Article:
Opinion: The Real Top Cause of Incidents

June 8, 2017
The real cause of incidents is poor investigative processes, techniques and investigators.

I often see posts, blogs and articles on the common causes of incidents or the top three, or top ten, causes of incidents. Many of these discussions revolve around unsafe acts, or errors, by workers. The unfortunate truth is far too many believe these are actual causes.

Other blogs, articles or discussions revolve around underlying causes or “root” causes. Root cause is a term that predates modern safety and has no specific meaning within the safety world. Since the safety lexicon lacks any real specificity in terms, these discussions often go off the rails as many demonstrate they do not even understand the principle of multiple causation or underlying causes in company systems or processes.

These last two paragraphs could summarize most of the discussions I see in online forums regarding safety incidents and investigations. All of these diverge into other areas as people argue over theories and their validity. As human beings, we feel the need to categorize things (common causes or top three) but really never use specific language. That is something that continues to get us into trouble.

Now, I know you are reading this looking for subheads to explain the most common cause and could be secretly wondering if it really is unsafe employees. Well, let’s get past that – is just isn’t. It is not “unsafe acts” or “worker error.” You can even leave out “human factors.” It is not people, and it never has been.

To promote understanding, we humans need categories, and we often want to present the clearest picture we can. Incidents are complex because of randomness. There are so many variables that we cannot ever hope to control them all. That includes people. We look at people as the weakest part of a system, as they are responsible for many random factors that reasonably cannot be controlled. Many programs strive to control people’s perception and action. They see the obvious problem as that people’s behavior must be controlled. Strangely, people simultaneously also are what gives a system its resilience and strength.

There is an incident cause that absolutely is in my top three. It is one I never see mentioned. It is easy to understand why. It is not possible for to know something unless you actively seek that knowledge. Ignorance not only is bliss, but it also is instantaneous. We often really only understand only that which we seek to understand. These things that confirm our place in the world and reinforce our view of things. Confirmation bias is very common. We see what we expect to see. Our amazing brain fills in the gaps with assumptions based on our experience.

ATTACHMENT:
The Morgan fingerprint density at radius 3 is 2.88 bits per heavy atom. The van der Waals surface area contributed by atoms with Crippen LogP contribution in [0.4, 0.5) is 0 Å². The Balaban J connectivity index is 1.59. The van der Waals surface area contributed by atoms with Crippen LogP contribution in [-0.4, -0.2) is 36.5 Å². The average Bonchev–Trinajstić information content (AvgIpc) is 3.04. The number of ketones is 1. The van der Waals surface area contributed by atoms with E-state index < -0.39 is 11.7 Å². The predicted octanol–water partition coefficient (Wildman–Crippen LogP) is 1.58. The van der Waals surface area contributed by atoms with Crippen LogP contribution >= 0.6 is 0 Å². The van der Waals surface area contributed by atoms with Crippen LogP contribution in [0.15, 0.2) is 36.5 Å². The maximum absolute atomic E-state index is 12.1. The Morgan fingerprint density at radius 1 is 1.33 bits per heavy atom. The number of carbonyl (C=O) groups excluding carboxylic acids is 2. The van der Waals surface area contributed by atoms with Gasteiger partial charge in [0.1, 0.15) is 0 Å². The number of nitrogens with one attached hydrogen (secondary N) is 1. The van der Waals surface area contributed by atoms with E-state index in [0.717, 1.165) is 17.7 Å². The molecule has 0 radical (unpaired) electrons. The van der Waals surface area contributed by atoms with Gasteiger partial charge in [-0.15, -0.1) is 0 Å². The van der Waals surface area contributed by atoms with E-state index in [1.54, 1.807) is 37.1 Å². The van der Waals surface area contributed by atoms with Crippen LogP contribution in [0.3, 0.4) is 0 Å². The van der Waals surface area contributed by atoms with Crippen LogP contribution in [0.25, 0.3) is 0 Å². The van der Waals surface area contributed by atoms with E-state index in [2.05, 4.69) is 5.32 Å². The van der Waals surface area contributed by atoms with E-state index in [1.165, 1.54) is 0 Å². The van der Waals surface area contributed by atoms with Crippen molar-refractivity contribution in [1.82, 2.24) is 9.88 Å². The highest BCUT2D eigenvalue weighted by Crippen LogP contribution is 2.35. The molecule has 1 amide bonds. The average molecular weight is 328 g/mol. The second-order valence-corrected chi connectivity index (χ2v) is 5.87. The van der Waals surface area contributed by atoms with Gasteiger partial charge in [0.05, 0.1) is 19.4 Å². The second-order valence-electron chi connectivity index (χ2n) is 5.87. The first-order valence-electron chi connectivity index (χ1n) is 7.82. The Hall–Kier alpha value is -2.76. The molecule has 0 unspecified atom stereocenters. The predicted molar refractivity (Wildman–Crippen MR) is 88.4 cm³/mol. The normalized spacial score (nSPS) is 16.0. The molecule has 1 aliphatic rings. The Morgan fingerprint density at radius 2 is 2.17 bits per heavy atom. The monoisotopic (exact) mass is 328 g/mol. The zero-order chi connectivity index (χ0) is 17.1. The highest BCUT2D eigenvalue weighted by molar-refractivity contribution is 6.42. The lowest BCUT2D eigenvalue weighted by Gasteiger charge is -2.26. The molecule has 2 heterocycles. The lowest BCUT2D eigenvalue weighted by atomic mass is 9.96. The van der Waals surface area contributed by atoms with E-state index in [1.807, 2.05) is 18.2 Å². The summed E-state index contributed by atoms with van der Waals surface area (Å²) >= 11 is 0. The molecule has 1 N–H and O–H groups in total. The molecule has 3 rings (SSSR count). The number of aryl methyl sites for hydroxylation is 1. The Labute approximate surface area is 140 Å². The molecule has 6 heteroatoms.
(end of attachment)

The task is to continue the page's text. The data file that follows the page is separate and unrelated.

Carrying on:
So here it is – a top cause of incidents: poor investigations – poor investigative processes, techniques and investigators. I know that is three things, but they group together nicely. Now some are thinking they do a good investigation because they use some sort of tool. I would beg to differ. A tool only is as good as the person wielding it. Being given a paintbrush does not mean you can replicate Michelangelo or Vermeer.

A poorly-investigated incident means that an opportunity has been lost – an opportunity to fix the underlying issues and reduce the likelihood of a recurrence or similar incident. Interestingly, it is also an opportunity to demonstrate value. Safety people often conduct, or lead, most investigations. Yet, from my experience, the quality could be better.

Investigators usually fall into three categories, supervisors, safety people, and those assigned. Supervisors investigating themselves are not likely to find that the employee was not properly supervised or improperly trained on the job. Those assigned may include supervisors or may just be a manager or someone else. They usually lack any training (like most supervisors) and focus on filling out the report. Most of the time there is a real demand for a report to be done quickly.

Besides, this stuff is so easy. Once we gather a few facts, we automatically know what probably happened. Our amazing brain fills in the rest and assumptions become facts; the report almost writes itself. That is the focus after all right? Complete a multipage report to submit to someone (the author having no idea what happens to it after that). Job Done.

Then there are the safety people. They may, or may not, have training. They almost certainly have some experience, and this makes them much more able than the other two groups to fill in the gaps and find a “story” (hypothesis) that matches the actual facts available. Could it be that in some cases safety people are worse at investigations than someone untrained?